Most researchers who explored the problem of death in nursing home residents chose to consider the risks of one or several health complications that might be responsible for those risks. Rubenstein, Josephson and Robbins (1994) reviewed the incidence and risks of falls in nursing homes and their relation to the risks of death among nursing home residents. Rubenstein et al. (1994) wrote that three fourths of all deaths caused by falls occurred in individuals aged 65 years and older. In healthcare institutions and nursing homes, the risks of falls are abundantly documented: compared to the elderly living at home, nursing home residents face the risks of falls that are three times higher (Rubenstein et al., 1994). The mean incidence of falls in nursing homes was estimated at 1.5 per nursing home bed (Rubenstein et al., 1994). Once fallen, the elderly nursing home resident has much higher risks of fatality than a younger person with a similar trauma (Rubenstein et al., 1994). Nursing homes have higher rates of hip fracture among their residents and higher mortality rates due to hip fracture than the same indicators in community-based elderly residents (Rubenstein et al., 1994). These results suggest that nursing homes increase the risks of death, but many questions still remain unanswered. Rubenstein et al. (1994) are right, when saying that the percentage of frail residents in nursing homes is much higher than in the rest of the community. Besides, only 1 in 5 fractures in elderly falls and fractures takes place in nursing homes (Rubenstein et al., 1994). These findings alone cannot support the thesis that the risks of death in nursing homes are higher, although they confirm the need to study the problem in detail.
Another problem explored in relation to deaths in nursing homes is that of dementia. Many residents are admitted to nursing homes due to their health state and require that their prognosis and the need for quality palliative care are evaluated (Mitchell et al., 2004). Still, most nursing homes and hospices report difficulties estimating the life prognosis in the enrollees, who have been diagnosed with dementia (Mitchell et al., 2004a). Even more disturbing are the emerging complaints that the quality of dementia care in nursing homes is below the accepted standards. This problem was thoroughly investigated by Mitchell, Kiely and Hamel (2004b).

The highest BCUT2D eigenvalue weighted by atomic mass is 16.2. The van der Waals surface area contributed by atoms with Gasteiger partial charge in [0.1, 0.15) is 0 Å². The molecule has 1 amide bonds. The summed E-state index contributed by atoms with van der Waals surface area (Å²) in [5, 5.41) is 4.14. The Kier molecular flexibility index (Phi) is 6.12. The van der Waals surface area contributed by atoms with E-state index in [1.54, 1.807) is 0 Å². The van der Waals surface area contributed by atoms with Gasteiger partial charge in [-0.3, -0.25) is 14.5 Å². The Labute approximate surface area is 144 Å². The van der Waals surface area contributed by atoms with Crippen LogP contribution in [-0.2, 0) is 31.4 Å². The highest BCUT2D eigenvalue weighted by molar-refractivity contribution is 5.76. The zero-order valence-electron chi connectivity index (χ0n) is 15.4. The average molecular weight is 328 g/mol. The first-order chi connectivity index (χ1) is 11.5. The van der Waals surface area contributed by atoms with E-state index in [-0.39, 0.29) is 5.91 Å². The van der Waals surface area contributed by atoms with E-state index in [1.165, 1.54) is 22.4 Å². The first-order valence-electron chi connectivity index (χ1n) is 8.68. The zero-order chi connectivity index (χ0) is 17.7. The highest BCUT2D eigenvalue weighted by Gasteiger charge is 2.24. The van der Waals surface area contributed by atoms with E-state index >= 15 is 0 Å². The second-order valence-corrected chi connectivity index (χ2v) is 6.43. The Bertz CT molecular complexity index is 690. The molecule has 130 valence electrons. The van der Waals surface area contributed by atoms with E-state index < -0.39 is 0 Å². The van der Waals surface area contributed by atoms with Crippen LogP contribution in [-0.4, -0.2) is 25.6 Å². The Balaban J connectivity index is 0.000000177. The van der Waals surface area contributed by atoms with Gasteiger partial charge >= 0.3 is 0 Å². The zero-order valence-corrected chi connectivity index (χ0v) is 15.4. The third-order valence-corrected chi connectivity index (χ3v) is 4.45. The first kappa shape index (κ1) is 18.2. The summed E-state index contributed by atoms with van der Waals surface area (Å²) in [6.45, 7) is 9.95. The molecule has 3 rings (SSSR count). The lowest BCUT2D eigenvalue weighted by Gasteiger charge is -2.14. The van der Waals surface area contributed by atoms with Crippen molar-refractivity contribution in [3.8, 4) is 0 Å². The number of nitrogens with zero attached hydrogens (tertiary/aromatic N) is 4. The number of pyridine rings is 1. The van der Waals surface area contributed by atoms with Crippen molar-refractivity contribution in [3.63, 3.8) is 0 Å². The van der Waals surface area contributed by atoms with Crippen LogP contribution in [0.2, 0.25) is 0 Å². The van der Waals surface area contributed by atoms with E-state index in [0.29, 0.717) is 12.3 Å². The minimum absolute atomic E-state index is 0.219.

The problem of death in patients with dementia is particularly acute, bearing in mind that almost 90% of them are institutionalized before death (Mitchell et al., 2004b). According to Mitchell et al. (2004b), older patients with dementia admitted to nursing homes often have to undergo burdensome and unnecessary nonpalliative procedures, even though their life expectancy is limited. In nursing homes, which are intended to serve the end-of-life needs of geriatric patients, dementia is often not recognized as a terminal condition (Mitchell et al., 2004b). Residents with advanced dementia living in nursing homes are more likely to have pressure ulcers, be treated with psychotic medications and be exposed to restraints than the residents with terminal cancer (Mitchell et al., 2004b). The provision of inappropriate nonpalliative medical measures to patients with dementia, including phlebotomy and feeding tubes, can potentially be related to higher risks of mortality in nursing homes: 25% of dementia patients in nursing homes were found to have died with a feeding tube compared to only 5% of residents with cancer (Mitchell et al., 2004b). Even then, the relationship between dementia care and death risks should be profoundly analyzed to exclude the influence of other potentially confounding factors, such as prognosis and the severity of the diagnosis.